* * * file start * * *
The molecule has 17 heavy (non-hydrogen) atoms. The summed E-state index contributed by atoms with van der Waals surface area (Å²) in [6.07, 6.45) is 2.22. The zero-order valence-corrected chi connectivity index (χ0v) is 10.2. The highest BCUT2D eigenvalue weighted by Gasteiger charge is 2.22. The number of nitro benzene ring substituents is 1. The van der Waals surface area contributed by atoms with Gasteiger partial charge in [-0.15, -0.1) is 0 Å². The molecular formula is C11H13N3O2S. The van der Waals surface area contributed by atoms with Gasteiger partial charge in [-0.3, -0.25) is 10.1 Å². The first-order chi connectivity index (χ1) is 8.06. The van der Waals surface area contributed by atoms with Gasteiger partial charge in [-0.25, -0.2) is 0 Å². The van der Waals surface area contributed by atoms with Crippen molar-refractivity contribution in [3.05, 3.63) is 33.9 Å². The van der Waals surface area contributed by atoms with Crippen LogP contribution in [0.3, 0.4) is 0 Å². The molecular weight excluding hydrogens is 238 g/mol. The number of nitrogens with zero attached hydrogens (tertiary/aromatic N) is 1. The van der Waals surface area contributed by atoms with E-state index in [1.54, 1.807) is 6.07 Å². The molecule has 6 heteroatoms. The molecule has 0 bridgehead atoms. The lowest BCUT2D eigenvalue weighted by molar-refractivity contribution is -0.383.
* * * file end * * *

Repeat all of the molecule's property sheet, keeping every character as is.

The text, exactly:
The molecule has 17 heavy (non-hydrogen) atoms. The summed E-state index contributed by atoms with van der Waals surface area (Å²) in [6.07, 6.45) is 2.22. The zero-order valence-corrected chi connectivity index (χ0v) is 10.2. The highest BCUT2D eigenvalue weighted by Gasteiger charge is 2.22. The number of nitro benzene ring substituents is 1. The van der Waals surface area contributed by atoms with Gasteiger partial charge in [-0.15, -0.1) is 0 Å². The molecular formula is C11H13N3O2S. The van der Waals surface area contributed by atoms with Gasteiger partial charge in [-0.3, -0.25) is 10.1 Å². The first-order chi connectivity index (χ1) is 8.06. The van der Waals surface area contributed by atoms with Gasteiger partial charge in [-0.25, -0.2) is 0 Å². The van der Waals surface area contributed by atoms with Crippen molar-refractivity contribution in [3.05, 3.63) is 33.9 Å². The van der Waals surface area contributed by atoms with Crippen LogP contribution in [0.3, 0.4) is 0 Å². The molecular weight excluding hydrogens is 238 g/mol. The number of nitrogens with zero attached hydrogens (tertiary/aromatic N) is 1. The van der Waals surface area contributed by atoms with E-state index in [1.54, 1.807) is 6.07 Å². The molecule has 6 heteroatoms. The molecule has 0 bridgehead atoms. The lowest BCUT2D eigenvalue weighted by molar-refractivity contribution is -0.383.